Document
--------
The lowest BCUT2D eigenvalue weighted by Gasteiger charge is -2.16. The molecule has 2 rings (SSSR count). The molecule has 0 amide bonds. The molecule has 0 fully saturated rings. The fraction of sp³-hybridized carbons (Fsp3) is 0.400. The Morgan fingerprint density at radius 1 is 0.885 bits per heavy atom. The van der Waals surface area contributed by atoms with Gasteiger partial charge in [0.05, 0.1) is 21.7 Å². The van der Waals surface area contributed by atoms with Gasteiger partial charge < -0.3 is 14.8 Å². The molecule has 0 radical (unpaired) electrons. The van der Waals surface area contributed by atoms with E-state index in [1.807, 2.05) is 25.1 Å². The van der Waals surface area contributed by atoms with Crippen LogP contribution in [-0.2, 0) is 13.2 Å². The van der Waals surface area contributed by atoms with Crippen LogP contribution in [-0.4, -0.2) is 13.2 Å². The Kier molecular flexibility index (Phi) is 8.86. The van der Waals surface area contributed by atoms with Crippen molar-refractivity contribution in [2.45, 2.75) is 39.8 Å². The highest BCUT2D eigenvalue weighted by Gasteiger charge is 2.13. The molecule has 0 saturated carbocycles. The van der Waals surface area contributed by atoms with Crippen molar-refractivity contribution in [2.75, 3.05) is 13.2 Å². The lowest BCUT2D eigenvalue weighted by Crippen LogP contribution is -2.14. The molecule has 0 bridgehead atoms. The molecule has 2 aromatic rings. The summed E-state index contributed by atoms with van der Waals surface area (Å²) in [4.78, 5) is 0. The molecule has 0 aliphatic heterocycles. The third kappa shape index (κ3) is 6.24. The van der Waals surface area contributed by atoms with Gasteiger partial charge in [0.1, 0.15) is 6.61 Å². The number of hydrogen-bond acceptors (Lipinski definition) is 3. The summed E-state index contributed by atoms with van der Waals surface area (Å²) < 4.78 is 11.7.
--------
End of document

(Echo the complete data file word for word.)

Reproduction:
The lowest BCUT2D eigenvalue weighted by Gasteiger charge is -2.16. The molecule has 2 rings (SSSR count). The molecule has 0 amide bonds. The molecule has 0 fully saturated rings. The fraction of sp³-hybridized carbons (Fsp3) is 0.400. The Morgan fingerprint density at radius 1 is 0.885 bits per heavy atom. The van der Waals surface area contributed by atoms with Gasteiger partial charge in [0.05, 0.1) is 21.7 Å². The van der Waals surface area contributed by atoms with Gasteiger partial charge < -0.3 is 14.8 Å². The molecule has 0 radical (unpaired) electrons. The van der Waals surface area contributed by atoms with E-state index in [1.807, 2.05) is 25.1 Å². The van der Waals surface area contributed by atoms with Crippen LogP contribution in [-0.2, 0) is 13.2 Å². The van der Waals surface area contributed by atoms with Crippen LogP contribution in [-0.4, -0.2) is 13.2 Å². The Kier molecular flexibility index (Phi) is 8.86. The van der Waals surface area contributed by atoms with Crippen molar-refractivity contribution in [2.45, 2.75) is 39.8 Å². The highest BCUT2D eigenvalue weighted by Gasteiger charge is 2.13. The molecule has 0 saturated carbocycles. The van der Waals surface area contributed by atoms with Crippen molar-refractivity contribution in [2.75, 3.05) is 13.2 Å². The lowest BCUT2D eigenvalue weighted by Crippen LogP contribution is -2.14. The molecule has 0 bridgehead atoms. The molecule has 2 aromatic rings. The summed E-state index contributed by atoms with van der Waals surface area (Å²) in [4.78, 5) is 0. The molecule has 0 aliphatic heterocycles. The third kappa shape index (κ3) is 6.24. The van der Waals surface area contributed by atoms with Gasteiger partial charge in [0.1, 0.15) is 6.61 Å². The number of hydrogen-bond acceptors (Lipinski definition) is 3. The summed E-state index contributed by atoms with van der Waals surface area (Å²) < 4.78 is 11.7.